Felixkirk, Yorkshire Genealogy
Guide to Felixkirk, Yorkshire ancestry, family history, and genealogy: parish registers, transcripts, census records, birth records, marriage records, and death records.
|Poor Law Union||Thirsk|
|Parish registers: 1598|
|Bishop's Transcripts: 1598; Separate records exist for Felixkirk Holy Trinity beginning 1600|
|Probate Court||Exchequer and Prerogative Courts of the Archbishop of York|
|Location of Archive|
|Yorkshire Record Office|
FELIX-KIRK (St. Felix), a parish, in the union of Thirsk, wapentake of Birdforth, N. riding of York, 4 miles (N. E. by E.) from Thirsk; comprising the townships of Boltby, Felix-Kirk, Sutton-under-WhitestoneCliffe, and Thirlby; and containing 931 inhabitants, of whom 119 are in the township of Felix-Kirk. 
Felixkirk with Boltby is an Ancient Parish in the county of Yorkshire. Other places in the parish include: Boldby, Boltby, Felixkirk Holy Trinity, Whitestone Cote, Sutton under Whitstone Cliffe, Thirlby, and Sutton under Whitestone Cliffe.
In 1870-72, John Marius Wilson, Imperial Gazetteer of England and Wales described Felixkirk like this:
FELISKIRK, or Felixkirk, a township and a parish in Thirsk district, N. R. Yorkshire. The township lies under the Hambleton hills, 3¾ miles NE of Thirsk r. station. Acres, 1, 170. Real property, £1, 561. Pop., 111. Houses, 21. The parish contains also the townships of Thirlby, Boltby, and Sutton-under-Whitstone-Cliffe; and its post town is Thirsk. Acres, 8, 381. Real property, £10, 466. Pop., 878. Houses, 193. The property is divided among a few. Mount St. John here, now belonging to the Elsley family, was anciently the site of a preceptory of the Knights of St. John. The living is a vicarage in the diocese of York. Value, £450. Patron, the Archbishop of York. The church was almost entirely rebuilt in 1860; and was constructed on the model of the previous church, which had a Norman chancel and an early English nave. There are chapels for Independents and Wesleyans.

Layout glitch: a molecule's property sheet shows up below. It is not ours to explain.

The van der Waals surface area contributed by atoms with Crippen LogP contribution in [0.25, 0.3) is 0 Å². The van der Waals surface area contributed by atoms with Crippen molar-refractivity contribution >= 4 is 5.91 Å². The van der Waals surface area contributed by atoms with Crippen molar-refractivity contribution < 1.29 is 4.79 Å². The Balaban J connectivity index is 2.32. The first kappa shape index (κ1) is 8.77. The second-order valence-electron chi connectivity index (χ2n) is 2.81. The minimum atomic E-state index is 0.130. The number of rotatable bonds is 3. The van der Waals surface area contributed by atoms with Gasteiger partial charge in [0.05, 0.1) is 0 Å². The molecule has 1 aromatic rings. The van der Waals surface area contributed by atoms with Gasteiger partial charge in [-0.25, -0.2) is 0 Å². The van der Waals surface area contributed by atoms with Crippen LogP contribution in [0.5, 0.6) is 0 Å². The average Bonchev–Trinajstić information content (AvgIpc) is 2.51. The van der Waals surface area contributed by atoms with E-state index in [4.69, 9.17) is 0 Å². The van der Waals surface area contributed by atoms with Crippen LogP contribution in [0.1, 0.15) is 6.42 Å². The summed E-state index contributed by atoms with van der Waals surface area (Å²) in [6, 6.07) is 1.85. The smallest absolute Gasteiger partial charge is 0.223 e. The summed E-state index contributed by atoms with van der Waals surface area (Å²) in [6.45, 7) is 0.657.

Birth, marriages and deaths were kept by the government, from July 1837 to the present day. The civil registration article tells more about these records. There are several Internet sites with name lists or indexes. A popular site is FreeBMD.
Online data content from chapelry registers of Felixkirk exists at some of the following websites and for the specified ranges of years:
|IARC = Archive.org|
|FS = FamilySearch.org|
|ANC = ancestry.co.uk (£)|
|HATH = HathiTrust.org|
|JOIN = JoinerMarriageIndex.co.uk - (£)|
|FELIXKIRK PARISH (1718) Online Records|
For a full list of all those chapels surrounding Warrington-Padgate Christ Church and comprising the whole ancient parish of Felixkirk to which it was attached, be certain to see "Church Records" on the FELIXKIRK PARISH page.
Deposited regiseters at the North Yorkshire Record Office
1598, 1600-1602, 1604, 1605, 1613, 1617, 1632-1641, 1661-1663, 1666,1668, 1673, 1677-1686, 1688, 1689, 1692, 1694-1698, 1700-1709, 1711-1716, 1718-1791, 1793-1805, 1807-1809, 1811-1844, 1847-1850, 1856-1859, 1861- 1866
To find the names of the neighbouring parishes, use England Jurisdictions 1851. In this site, search for the name of the parish, click on the location "pin", click Options and click List contiguous parishes.
This ancient parish (AP) was created before 1813. Church of England records began in 1598.
Census records from 1841 to 1911 are available online. For access, see England Census Records and Indexes Online. Census records from 1841 to 1891 are also available on film through a Family History Center or at the Family History Library.
Poor Law Unions
Records of wills, administrations, inventories, indexes, etc. were filed by the court with jurisdiction over this parish. Go to Yorkshire Probate Records to find the name of the court having primary jurisdiction. Scroll down in the article to the section Court Jurisdictions by Parish.
Maps and Gazetteers
Maps are a visual look at the locations in England. Gazetteers contain brief summaries about a place.
| This section requires expansion with:
any additional relevant sites that aren't mentioned above.
- Samuel A. Lewis, A Topographical Dictionary of England (1848), pp. 225-228. Date Accessed: 11 November 2013